Are you, or your project team suffering from the symptoms of project fatigue? In this article I am going to provide you with a fresh perspective on this all-too-common problem, along with some ways to get your project back on track.
I recently re-read “Zen and the Art of Motorcycle Maintenance” by Robert M. Prisig. It was written in the 1960’s, and has remarkably little to do with motorcycle maintenance, and everything to do with the philosophy and meaning of the word “Quality”. The book is structured around a series of lectures (Pirsig calls them Chautauqua’s) that the author narrates to himself whilst riding across America with his son. In the spirit of the book, I’d like to present a Chautauqua of my own about Project Fatigue.
There is a section in the book that often comes to mind when I am trying to do something hard. It is one of the rare sections, where Pirsig directly addresses motorcycle maintenance. Pirsig makes the claim that “if you’re going to repair a motorcycle, an adequate supply of gumption is the first and most important tool”, describing gumption as “a reservoir of good spirits” which “is the psychic gasoline that keeps the whole thing going. If you haven’t got it there’s no way the motorcycle can possibly get fixed. But if you have got it and know how to keep it, there’s absolutely no way in the whole world that motorcycle can keep from getting fixed”. Putting this into the context of a project environment, I can relate to the sensation of being filled with gumption. Often it happens at the start of the project, at the point where everyone is excited about the decision to go ahead, and what it will mean when we’ve delivered the change the project will bring. It brings forth that sense of assurance that “we can do this”!
Whilst Pirsig is frustratingly vague on how to fill your gumption tank, he does describe what he calls “gumption traps” that “drain off gumption, destroy enthusiasm and leave you so discouraged you want to forget the whole business”. I can relate too to this feeling! It is even more complicated in a project environment where it is the collective gumption of everyone involved that drives the project forwards. A gumption leak even for one person, can have an impact on the project overall. In my experience, this drop in gumption can happen at any stage in the project and left unchecked can lead to a self-fulfilling cycle of project fatigue.
Pirsig concludes that there are two broad categories of gumption traps: the set-back which happens to you, and the hang-up, which is caused by you. Setbacks are dependent on what you are doing, but hang-ups however show commonality across projects, often exacerbating the impact of setbacks.
I’d like to build on Pirsig’s work by contributing some common hang-ups that I have observed in projects:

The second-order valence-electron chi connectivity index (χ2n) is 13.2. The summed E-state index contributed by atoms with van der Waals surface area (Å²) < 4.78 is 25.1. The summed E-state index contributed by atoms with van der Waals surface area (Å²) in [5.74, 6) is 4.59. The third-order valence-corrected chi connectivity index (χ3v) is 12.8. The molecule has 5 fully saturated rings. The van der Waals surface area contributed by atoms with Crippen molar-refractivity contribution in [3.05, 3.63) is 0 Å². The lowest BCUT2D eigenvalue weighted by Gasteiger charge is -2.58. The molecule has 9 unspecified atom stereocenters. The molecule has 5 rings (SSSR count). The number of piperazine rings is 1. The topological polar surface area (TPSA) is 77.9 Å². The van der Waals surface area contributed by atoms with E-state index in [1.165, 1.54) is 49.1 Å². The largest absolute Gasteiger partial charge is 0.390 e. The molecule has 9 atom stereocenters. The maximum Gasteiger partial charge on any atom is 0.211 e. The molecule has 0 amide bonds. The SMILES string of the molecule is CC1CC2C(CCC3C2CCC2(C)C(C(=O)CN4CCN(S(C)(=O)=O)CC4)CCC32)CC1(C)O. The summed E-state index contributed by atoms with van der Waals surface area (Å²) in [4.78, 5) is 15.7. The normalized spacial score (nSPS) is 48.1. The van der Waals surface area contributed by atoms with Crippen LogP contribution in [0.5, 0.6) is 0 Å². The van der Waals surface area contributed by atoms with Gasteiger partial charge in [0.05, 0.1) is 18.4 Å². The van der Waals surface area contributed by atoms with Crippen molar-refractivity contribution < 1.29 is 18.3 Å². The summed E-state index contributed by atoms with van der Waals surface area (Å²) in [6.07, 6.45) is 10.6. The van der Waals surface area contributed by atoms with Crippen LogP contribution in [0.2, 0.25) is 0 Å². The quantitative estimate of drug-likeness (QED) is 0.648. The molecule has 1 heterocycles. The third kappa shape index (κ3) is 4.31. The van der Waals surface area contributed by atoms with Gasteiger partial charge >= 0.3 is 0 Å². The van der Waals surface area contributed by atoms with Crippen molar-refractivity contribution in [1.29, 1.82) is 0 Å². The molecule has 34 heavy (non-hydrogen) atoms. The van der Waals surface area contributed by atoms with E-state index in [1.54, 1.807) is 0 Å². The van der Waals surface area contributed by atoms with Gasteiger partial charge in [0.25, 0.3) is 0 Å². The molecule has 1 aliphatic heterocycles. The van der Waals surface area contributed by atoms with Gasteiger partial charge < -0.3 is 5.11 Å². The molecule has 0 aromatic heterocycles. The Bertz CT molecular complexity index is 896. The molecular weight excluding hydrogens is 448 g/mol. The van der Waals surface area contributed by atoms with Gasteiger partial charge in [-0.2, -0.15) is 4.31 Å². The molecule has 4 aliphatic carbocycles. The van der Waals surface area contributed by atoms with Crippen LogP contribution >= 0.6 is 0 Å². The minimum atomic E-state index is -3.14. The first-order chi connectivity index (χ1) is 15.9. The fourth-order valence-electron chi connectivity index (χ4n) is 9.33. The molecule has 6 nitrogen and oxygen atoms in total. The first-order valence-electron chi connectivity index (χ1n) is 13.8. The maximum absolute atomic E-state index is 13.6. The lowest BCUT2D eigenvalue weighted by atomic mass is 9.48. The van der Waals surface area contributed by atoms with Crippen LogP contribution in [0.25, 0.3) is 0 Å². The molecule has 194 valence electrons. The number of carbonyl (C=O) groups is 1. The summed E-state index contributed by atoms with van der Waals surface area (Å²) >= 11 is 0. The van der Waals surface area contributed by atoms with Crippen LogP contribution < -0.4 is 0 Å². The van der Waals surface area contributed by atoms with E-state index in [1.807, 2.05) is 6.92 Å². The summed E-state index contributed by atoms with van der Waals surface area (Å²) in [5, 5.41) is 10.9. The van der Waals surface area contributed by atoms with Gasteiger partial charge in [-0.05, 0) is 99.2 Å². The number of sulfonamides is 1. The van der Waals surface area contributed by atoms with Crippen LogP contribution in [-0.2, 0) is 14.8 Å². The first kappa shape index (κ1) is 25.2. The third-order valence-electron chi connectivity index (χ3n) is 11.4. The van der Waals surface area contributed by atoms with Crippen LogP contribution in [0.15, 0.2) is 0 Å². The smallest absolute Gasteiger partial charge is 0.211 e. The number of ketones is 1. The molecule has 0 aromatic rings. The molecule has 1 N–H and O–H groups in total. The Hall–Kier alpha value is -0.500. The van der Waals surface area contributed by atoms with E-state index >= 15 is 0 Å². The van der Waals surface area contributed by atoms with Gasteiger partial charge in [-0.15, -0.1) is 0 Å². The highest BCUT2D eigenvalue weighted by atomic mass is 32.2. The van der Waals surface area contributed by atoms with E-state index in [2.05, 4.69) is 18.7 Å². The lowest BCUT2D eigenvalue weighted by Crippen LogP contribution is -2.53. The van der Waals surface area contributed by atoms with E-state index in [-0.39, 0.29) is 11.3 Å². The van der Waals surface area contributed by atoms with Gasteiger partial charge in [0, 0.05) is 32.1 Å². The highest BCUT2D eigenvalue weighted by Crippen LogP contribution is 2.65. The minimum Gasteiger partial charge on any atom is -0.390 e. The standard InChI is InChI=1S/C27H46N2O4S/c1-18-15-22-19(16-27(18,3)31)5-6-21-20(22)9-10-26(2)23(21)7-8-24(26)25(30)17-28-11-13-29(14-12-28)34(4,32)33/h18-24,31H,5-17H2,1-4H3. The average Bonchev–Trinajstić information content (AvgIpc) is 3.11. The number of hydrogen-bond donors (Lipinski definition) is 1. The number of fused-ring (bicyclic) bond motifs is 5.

- The Purpose Trap – at the start of the project, everyone is very clear on why the project is necessary. This can become less clear as time goes by. This lack of clarity about “why are we doing this” is like a slow puncture in your project’s gumption tank, reducing your team’s resilience in the face of project setbacks. This is why a clear business case is so important. It is something that the project can use to re-centre and reassess the purpose of the project.
- The Milestone Trap – in technology projects, the focus is on “Go-Live”. Project setbacks are discussed in terms of the impact of “go-live” because that is when the project’s benefits start to be realised. The impact of these setback can accumulate, and the goal of go-live can begin to feel unattainable. Recognising intermediate milestones in projects help the team achieve incremental wins and refill their gumption tanks on the way to go-live.
- The Tacit Knowledge Trap – IT projects are hard because we are not building something physical. We are building a set of capabilities embodied in a digital product, that few fully understand. To cope, we build mental models to relate our past experiences and knowledge to understand what the project is creating. These mental models are hard to articulate and are often different for everyone, causing miscommunications and welcoming setbacks. The antidote to this trap is to ensure that the project documents a “shared understanding” of what the project is trying to achieve and agrees this upfront. This is most often expressed in a functional specification, that describes a project’s products in a way that everyone in the project can understand, contribute towards, and use to measure the outcome of the project.
Project fatigue is something that creeps up on teams and creates a vicious cycle that saps morale and reduce the speed that you make progress. The good news is that once a team has recognised that project fatigue has set in, they can easily break the cycle by identifying the gumption traps that are affecting them and act. Sometimes it is as simple as getting everyone together for a “project reset” meeting.